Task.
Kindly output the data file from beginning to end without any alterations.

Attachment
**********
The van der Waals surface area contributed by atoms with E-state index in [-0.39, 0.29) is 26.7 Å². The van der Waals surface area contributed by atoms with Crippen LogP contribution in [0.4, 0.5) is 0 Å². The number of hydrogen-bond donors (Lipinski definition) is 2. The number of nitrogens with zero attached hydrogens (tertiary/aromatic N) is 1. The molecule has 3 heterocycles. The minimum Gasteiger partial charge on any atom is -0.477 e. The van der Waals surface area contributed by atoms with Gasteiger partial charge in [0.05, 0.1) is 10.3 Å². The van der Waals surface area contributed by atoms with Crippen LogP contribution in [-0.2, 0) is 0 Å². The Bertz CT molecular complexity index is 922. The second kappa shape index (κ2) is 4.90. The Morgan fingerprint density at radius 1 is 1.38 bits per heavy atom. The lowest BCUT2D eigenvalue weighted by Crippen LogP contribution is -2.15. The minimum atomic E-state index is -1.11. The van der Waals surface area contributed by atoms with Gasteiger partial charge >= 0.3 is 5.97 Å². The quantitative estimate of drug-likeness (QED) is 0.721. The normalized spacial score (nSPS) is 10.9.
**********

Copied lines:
The van der Waals surface area contributed by atoms with E-state index in [-0.39, 0.29) is 26.7 Å². The van der Waals surface area contributed by atoms with Crippen LogP contribution in [0.4, 0.5) is 0 Å². The number of hydrogen-bond donors (Lipinski definition) is 2. The number of nitrogens with zero attached hydrogens (tertiary/aromatic N) is 1. The molecule has 3 heterocycles. The minimum Gasteiger partial charge on any atom is -0.477 e. The van der Waals surface area contributed by atoms with Gasteiger partial charge in [0.05, 0.1) is 10.3 Å². The van der Waals surface area contributed by atoms with Crippen LogP contribution in [-0.2, 0) is 0 Å². The Bertz CT molecular complexity index is 922. The second kappa shape index (κ2) is 4.90. The Morgan fingerprint density at radius 1 is 1.38 bits per heavy atom. The lowest BCUT2D eigenvalue weighted by Crippen LogP contribution is -2.15. The minimum atomic E-state index is -1.11. The van der Waals surface area contributed by atoms with Gasteiger partial charge >= 0.3 is 5.97 Å². The quantitative estimate of drug-likeness (QED) is 0.721. The normalized spacial score (nSPS) is 10.9.